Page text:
Prison Health Care Crisis Mounts as Incarcerated Population Ages


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State and federal prisons have a long track record of failing to provide adequate medical care to the people in their custody, leading to preventable and premature deaths that are rarely scrutinized. The rapidly aging prison population is now putting more strain on a system that is already failing, Vox reports.

“Health care behind bars is bad even in the best scenarios,” Mike Wessler, the communications director at the Prison Policy Initiative, told Vox. “And that’s kind of by design in a lot of respects: Prisons are not places that are therapeutic or designed to heal; they are places that are designed to punish.”

Being in prison, with often unconstitutional levels of inadequate medical and mental health care, violence, and poor sanitation, can take years off a person’s life. 

Studies have shown that a 59-year-old in prison has the same morbidity rate as a nonincarcerated 75-year-old and people in prison are much more like to show signs of cognitive decline, including dementia, at an earlier age than the general population.

Many so-called “natural” deaths in prisons have been found to be the result of medical neglect, Vox reports, citing the example of Walter Jordan, a 67-year-old man in an Arizona prison who died in “excruciating needless pain” from cancer that he could have survived if he had received adequate care.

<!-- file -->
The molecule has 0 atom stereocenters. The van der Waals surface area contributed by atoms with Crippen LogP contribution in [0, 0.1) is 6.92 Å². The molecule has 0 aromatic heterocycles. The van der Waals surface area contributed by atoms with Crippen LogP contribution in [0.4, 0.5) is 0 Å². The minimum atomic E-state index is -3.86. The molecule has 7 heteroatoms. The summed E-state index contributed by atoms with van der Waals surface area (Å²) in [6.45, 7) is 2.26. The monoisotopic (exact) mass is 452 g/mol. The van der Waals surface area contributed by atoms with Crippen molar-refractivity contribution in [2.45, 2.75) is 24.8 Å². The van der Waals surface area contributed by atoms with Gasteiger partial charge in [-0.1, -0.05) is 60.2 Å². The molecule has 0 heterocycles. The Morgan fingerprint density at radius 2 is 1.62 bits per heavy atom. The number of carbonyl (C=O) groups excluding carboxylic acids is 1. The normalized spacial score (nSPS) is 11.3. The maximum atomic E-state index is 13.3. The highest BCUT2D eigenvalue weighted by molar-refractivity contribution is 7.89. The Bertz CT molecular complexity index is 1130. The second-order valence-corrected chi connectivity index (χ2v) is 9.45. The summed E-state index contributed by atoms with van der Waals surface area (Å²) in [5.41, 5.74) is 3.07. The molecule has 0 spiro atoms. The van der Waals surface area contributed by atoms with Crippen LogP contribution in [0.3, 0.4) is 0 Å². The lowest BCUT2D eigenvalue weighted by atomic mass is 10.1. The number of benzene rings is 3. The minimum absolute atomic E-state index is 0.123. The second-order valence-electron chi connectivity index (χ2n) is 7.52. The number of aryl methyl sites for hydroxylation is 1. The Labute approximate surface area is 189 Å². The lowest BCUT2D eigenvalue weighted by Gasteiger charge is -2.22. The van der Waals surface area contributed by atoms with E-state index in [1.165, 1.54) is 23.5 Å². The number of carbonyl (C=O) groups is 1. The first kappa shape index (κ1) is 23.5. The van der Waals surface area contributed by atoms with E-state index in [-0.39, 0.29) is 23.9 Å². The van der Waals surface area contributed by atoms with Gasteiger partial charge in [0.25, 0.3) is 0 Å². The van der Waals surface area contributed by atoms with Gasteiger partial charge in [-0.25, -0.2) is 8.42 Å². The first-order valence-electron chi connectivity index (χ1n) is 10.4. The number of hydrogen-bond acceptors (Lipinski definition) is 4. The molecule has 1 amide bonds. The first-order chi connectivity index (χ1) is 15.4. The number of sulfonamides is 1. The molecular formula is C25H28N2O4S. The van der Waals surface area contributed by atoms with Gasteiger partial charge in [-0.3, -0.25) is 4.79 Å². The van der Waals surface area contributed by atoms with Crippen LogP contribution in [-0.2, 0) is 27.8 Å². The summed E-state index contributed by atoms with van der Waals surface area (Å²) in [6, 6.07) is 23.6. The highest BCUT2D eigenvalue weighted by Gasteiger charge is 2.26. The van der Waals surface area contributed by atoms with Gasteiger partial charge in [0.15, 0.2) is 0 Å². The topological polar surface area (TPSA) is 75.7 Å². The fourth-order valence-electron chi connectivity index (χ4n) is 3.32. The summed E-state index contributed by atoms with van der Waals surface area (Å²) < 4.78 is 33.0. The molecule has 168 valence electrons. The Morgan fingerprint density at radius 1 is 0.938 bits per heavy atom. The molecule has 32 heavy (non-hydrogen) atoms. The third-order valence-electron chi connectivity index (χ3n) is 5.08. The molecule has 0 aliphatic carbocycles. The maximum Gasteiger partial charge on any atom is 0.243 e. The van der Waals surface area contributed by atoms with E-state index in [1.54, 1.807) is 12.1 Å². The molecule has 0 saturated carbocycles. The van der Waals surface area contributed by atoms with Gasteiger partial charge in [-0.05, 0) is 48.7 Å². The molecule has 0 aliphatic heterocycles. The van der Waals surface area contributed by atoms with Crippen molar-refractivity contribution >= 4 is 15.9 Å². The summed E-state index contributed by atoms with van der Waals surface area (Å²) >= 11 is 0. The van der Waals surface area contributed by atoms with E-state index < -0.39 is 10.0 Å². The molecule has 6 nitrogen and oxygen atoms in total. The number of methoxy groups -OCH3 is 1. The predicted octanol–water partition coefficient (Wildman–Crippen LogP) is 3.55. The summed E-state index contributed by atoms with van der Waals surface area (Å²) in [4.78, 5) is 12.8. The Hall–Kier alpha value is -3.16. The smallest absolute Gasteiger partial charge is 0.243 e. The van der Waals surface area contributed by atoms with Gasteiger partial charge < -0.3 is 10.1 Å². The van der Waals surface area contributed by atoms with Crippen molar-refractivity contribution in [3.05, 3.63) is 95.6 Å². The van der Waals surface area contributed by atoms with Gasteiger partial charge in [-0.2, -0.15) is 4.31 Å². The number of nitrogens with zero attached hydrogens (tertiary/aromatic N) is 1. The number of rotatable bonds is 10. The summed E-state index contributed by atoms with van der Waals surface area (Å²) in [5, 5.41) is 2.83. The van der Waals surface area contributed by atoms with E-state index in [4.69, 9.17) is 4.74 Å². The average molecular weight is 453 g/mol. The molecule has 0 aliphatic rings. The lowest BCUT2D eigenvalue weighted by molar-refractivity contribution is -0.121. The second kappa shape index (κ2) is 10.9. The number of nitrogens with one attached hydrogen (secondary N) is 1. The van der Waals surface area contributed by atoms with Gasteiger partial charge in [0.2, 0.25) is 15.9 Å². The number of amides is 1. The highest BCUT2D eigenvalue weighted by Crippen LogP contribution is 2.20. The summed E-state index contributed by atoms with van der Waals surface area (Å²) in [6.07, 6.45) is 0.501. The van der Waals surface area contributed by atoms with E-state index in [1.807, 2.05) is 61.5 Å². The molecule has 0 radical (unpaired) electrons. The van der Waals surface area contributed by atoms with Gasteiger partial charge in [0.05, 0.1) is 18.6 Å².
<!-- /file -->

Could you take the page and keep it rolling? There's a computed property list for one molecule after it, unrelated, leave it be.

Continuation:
Antonio Arnez Smith, 45, was severely emaciated when he was released from Kilby Correctional Facility in Montgomery, Alabama, last fall. He was in excruciating pain, completely incapacitated, and covered in bed sores after suffering medical neglect at the prison, his family said. He died just four days later.

The Covid-19 pandemic starkly demonstrated how infectious diseases disproportionately affect people in prisons, where older people are at even greater risk. Deaths among incarcerated people rose by almost 50% in the first year of the pandemic, Vox reports, and unlike in the general population, older people in prison saw the highest surge in mortality.

Many prisoners were released during Covid, saving countless lives and showing that reducing the prison population by releasing people who are older and pose no risk to public safety is an effective strategy to address the prison health care crisis.

Yet the prison population is rising again, and so is the proportion of older people in prison.

The percentage of people 55 or older in the U.S. prison population has increased from about 3% in 1991 to 15% by 2021, according to Vox. And the total number of older people in prison is also on the rise, from about 166,000 in 2020, to about 178,000 in 2021 and 186,000 in 2022.

The growing number of people aging in prison can be traced to decades of harsh and extreme sentencing that has made incarceration a permanent punishment for many Americans.